ATLANTA -- The state's highest court has ruled against a Snellville man challenging the county's controversial trash plan.
The Georgia Supreme Court issued its ruling Monday on the appeal brought by 30-year Snellville resident Bob Mesteller, ruling against him and siding with a Gwinnett judge's summary judgement that the county's 2010 solid waste collection plan -- including the collection of fees via property tax bills -- was legal and constitutional.
In a unanimous opinion, Justice P. Harris Hines wrote that "it cannot be said that the County's method of providing solid waste collection services, and paying for those services, is unreasonable, arbitrary, or capricious."
Under the trash agreement, Gwinnett County is divided into several different residential zones, each of which is assigned a different garbage collector. The waste haulers provide monthly bills to the county, which pays them based on the number of residential units they served that month.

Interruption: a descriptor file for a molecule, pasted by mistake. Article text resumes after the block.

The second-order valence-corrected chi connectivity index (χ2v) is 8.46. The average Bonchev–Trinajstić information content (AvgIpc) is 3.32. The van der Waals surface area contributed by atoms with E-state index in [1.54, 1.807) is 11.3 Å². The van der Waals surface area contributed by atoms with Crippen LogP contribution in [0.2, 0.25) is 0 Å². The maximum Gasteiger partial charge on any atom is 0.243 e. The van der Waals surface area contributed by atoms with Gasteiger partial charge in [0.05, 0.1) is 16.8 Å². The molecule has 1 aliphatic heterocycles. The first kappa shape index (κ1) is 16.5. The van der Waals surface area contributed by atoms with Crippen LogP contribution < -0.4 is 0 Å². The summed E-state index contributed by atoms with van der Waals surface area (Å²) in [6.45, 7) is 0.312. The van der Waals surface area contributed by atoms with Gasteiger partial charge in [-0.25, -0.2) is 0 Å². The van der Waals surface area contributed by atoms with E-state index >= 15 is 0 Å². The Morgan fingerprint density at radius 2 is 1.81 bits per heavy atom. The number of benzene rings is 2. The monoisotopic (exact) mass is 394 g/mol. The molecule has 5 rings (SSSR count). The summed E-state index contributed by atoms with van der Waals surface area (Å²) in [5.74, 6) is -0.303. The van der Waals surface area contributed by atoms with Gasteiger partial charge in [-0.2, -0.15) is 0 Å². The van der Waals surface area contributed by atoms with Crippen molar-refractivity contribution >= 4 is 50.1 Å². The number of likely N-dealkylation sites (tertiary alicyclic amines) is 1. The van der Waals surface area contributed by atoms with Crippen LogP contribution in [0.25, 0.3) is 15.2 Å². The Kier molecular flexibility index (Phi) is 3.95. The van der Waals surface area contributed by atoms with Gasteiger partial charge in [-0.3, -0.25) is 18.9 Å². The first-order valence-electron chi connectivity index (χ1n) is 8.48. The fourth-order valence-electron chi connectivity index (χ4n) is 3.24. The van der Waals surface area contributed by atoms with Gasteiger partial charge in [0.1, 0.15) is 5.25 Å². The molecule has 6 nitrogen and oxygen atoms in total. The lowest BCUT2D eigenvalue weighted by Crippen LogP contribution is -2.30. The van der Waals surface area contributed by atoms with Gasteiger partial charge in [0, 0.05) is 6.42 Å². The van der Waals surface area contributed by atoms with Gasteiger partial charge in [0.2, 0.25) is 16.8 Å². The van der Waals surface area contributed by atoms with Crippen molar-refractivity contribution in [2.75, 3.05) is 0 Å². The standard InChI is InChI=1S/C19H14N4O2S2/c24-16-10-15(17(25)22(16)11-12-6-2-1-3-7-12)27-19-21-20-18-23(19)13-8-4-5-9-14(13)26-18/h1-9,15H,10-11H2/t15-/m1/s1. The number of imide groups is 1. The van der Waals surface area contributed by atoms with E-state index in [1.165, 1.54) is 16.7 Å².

For the services, county residents are charged one year of upfront fees on their ad valorem tax bills.
Mesteller's appeal argued that the county government had no right to sign the contract to begin with; that the county illegally loaned its credit to private companies; and that placing the fees on tax bills represented an illegal tax.
The Supreme Court shot down all three arguments in Monday's brief. Attorney Chris McClurg, who represented Mesteller, called it a "terrible day for Gwinnett County residents," but said he wasn't overly surprised.
"I guess the moral of the story is if you're going to do something unlawful, make sure you do it as big and grand as possible, so it's too painful to unwind," McClurg told the Daily Post, referencing the years-long process and expense it took for the county to enact the plan.
"My gut reaction is that for the Supreme Court to undo what the county had done ... would've cost millions of dollars and would've spawned more lawsuits," he added.
A Georgia State House bill sponsored by Rep. Brett Harrell (R-Snellville) recently attempted to legislate "nontax related fees and assessments" off of property tax bills. The effort was tabled earlier this month.